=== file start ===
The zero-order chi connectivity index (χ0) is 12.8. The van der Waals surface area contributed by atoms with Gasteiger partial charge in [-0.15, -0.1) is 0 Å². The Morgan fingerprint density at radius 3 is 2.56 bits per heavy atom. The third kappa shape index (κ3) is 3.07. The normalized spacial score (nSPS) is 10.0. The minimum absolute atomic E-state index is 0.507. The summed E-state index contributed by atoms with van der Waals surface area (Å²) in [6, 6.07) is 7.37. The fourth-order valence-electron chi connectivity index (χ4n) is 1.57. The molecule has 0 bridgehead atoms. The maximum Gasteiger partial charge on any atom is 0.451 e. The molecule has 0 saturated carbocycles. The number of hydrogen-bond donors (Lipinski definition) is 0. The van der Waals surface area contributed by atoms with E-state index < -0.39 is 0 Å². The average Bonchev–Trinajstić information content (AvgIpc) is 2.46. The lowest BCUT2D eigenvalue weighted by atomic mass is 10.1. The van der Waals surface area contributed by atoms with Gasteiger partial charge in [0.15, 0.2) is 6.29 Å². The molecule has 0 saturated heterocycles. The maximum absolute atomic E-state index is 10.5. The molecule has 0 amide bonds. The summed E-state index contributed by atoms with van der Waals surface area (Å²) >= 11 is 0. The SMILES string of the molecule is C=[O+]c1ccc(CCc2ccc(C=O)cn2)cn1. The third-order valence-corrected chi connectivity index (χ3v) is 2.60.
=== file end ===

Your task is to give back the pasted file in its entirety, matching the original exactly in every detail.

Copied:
The zero-order chi connectivity index (χ0) is 12.8. The van der Waals surface area contributed by atoms with Gasteiger partial charge in [-0.15, -0.1) is 0 Å². The Morgan fingerprint density at radius 3 is 2.56 bits per heavy atom. The third kappa shape index (κ3) is 3.07. The normalized spacial score (nSPS) is 10.0. The minimum absolute atomic E-state index is 0.507. The summed E-state index contributed by atoms with van der Waals surface area (Å²) in [6, 6.07) is 7.37. The fourth-order valence-electron chi connectivity index (χ4n) is 1.57. The molecule has 0 bridgehead atoms. The maximum Gasteiger partial charge on any atom is 0.451 e. The molecule has 0 saturated carbocycles. The number of hydrogen-bond donors (Lipinski definition) is 0. The van der Waals surface area contributed by atoms with E-state index < -0.39 is 0 Å². The average Bonchev–Trinajstić information content (AvgIpc) is 2.46. The lowest BCUT2D eigenvalue weighted by atomic mass is 10.1. The van der Waals surface area contributed by atoms with Gasteiger partial charge in [0.15, 0.2) is 6.29 Å². The molecule has 0 saturated heterocycles. The maximum absolute atomic E-state index is 10.5. The molecule has 0 amide bonds. The summed E-state index contributed by atoms with van der Waals surface area (Å²) >= 11 is 0. The SMILES string of the molecule is C=[O+]c1ccc(CCc2ccc(C=O)cn2)cn1. The third-order valence-corrected chi connectivity index (χ3v) is 2.60.